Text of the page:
of the Brethren. With this in mind students should consider that some of the policies established in the college are such because the churches affiliations with we are to be students of a Christian College, we should try to parallel our ideals and ethics with those of the college. Otherwise we do not deserve to be called a Christian col lege or be students of the college. Many of us tend to criticize some of the policies of the college because they may be too rigid, or outdated. There are many schools in which the school policy is much more liberal and the ideals are not as high. If we do not believe in accordance or care to carry out some of the ideals and policies of McPherson College, then we have the choice and oportunity to attend other schools. I am in favor of reform and changes if they are better than the previous policy, but I have heard very few such reforms suggested by the students of this college.

I would venture to say that the attitude and the spirit of the stu dent body would be improved if we would discontinue the destructive criticism and griping. If we would only take more time to consider our criticisms before making them. I think that many of them would not be expressed. An attempt to offer constructive suggestions. In a gracious and thoughtful manner, would bo much appreciated by all concerned. including the students.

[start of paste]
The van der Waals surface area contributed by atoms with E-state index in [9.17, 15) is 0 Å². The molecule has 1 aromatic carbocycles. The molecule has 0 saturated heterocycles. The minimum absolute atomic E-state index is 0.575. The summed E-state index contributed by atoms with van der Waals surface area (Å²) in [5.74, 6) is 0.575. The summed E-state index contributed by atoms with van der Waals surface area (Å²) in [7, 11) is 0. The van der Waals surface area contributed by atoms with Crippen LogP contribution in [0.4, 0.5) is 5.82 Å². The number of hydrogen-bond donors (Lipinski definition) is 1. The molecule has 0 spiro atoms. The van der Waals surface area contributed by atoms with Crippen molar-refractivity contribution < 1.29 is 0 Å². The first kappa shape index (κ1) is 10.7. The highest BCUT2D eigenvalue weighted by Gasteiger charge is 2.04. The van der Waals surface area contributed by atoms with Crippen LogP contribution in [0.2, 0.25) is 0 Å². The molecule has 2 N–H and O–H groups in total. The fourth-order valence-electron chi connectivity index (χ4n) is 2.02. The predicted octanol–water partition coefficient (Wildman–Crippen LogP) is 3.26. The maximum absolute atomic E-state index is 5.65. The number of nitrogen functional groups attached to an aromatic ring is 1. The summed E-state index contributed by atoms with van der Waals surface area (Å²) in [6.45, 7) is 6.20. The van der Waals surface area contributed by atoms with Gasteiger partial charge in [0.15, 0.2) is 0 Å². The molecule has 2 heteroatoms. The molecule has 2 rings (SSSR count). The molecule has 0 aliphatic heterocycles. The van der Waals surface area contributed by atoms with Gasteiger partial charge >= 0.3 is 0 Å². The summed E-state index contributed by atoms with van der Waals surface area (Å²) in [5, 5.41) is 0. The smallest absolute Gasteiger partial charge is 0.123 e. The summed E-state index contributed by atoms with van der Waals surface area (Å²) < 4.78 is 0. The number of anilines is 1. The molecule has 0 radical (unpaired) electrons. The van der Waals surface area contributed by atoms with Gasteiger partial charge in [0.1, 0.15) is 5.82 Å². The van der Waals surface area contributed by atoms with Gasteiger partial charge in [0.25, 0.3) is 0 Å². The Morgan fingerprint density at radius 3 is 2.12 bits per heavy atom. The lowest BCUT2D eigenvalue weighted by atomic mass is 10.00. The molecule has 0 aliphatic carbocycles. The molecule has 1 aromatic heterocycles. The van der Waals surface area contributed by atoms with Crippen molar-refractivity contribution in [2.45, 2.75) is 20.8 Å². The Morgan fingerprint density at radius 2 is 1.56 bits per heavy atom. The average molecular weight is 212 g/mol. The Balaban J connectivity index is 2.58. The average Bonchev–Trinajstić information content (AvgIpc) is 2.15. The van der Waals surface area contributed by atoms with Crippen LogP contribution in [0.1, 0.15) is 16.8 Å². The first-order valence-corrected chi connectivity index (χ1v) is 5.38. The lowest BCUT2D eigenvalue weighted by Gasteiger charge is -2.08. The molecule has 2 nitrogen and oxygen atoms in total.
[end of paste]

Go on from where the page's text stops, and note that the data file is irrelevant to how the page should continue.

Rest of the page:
—Paul Wagoner.



Managing Editor

Campus Editor

Sports Co-Editors

Feature Editor

Society Editor

Faculty Adviser

Reporters and Special Writers Lorene Marshall Pat Albright Dale Oltman


Don Ford

Annette Shropshire

Buisness Manager Assistant

Circulation Manager


Faculty Adviser

they say

the garlic clove of the week goes to the mac coeds who informed el-

its and van of their terrible mistake at the bethel game as if it wasn't embarrassing enough they the girls were standing there when they emerged

a different approach to stacking was tried in fanny last Sunday evening we were convinced that in-

Our Attitudes

During the past three years that I have been in school I have made some observations which are not outstanding, but ones which I

would like to express.